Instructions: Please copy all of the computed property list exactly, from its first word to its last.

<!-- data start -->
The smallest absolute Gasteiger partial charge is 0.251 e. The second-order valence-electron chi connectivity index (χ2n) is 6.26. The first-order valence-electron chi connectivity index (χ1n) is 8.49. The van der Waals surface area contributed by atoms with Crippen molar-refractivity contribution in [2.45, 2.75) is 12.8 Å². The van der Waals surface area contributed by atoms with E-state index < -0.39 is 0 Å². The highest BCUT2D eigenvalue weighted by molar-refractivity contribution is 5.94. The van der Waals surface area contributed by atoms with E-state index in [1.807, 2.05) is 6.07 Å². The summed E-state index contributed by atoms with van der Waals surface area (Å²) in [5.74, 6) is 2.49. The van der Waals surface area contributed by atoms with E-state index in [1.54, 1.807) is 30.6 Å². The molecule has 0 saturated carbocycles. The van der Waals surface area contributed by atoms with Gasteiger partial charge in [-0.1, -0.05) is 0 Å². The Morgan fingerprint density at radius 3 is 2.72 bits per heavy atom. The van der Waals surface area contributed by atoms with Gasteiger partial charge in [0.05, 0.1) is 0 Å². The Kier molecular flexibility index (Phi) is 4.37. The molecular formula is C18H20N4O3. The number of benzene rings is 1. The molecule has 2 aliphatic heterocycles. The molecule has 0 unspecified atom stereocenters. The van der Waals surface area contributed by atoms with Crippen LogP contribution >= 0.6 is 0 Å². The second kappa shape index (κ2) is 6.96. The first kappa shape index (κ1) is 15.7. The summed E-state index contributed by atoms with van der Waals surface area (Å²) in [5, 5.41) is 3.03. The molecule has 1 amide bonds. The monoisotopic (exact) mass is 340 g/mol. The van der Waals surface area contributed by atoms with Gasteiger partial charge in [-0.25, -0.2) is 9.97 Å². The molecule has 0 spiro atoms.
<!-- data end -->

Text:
The smallest absolute Gasteiger partial charge is 0.251 e. The second-order valence-electron chi connectivity index (χ2n) is 6.26. The first-order valence-electron chi connectivity index (χ1n) is 8.49. The van der Waals surface area contributed by atoms with Crippen molar-refractivity contribution in [2.45, 2.75) is 12.8 Å². The van der Waals surface area contributed by atoms with E-state index < -0.39 is 0 Å². The highest BCUT2D eigenvalue weighted by molar-refractivity contribution is 5.94. The van der Waals surface area contributed by atoms with E-state index in [1.807, 2.05) is 6.07 Å². The summed E-state index contributed by atoms with van der Waals surface area (Å²) in [5.74, 6) is 2.49. The van der Waals surface area contributed by atoms with E-state index in [1.54, 1.807) is 30.6 Å². The molecule has 0 saturated carbocycles. The van der Waals surface area contributed by atoms with Gasteiger partial charge in [-0.1, -0.05) is 0 Å². The Morgan fingerprint density at radius 3 is 2.72 bits per heavy atom. The van der Waals surface area contributed by atoms with Gasteiger partial charge in [0.05, 0.1) is 0 Å². The Kier molecular flexibility index (Phi) is 4.37. The molecular formula is C18H20N4O3. The number of benzene rings is 1. The molecule has 2 aliphatic heterocycles. The molecule has 0 unspecified atom stereocenters. The van der Waals surface area contributed by atoms with Crippen LogP contribution >= 0.6 is 0 Å². The second kappa shape index (κ2) is 6.96. The first kappa shape index (κ1) is 15.7. The summed E-state index contributed by atoms with van der Waals surface area (Å²) in [5, 5.41) is 3.03. The molecule has 1 amide bonds. The monoisotopic (exact) mass is 340 g/mol. The van der Waals surface area contributed by atoms with Gasteiger partial charge in [-0.25, -0.2) is 9.97 Å². The molecule has 0 spiro atoms.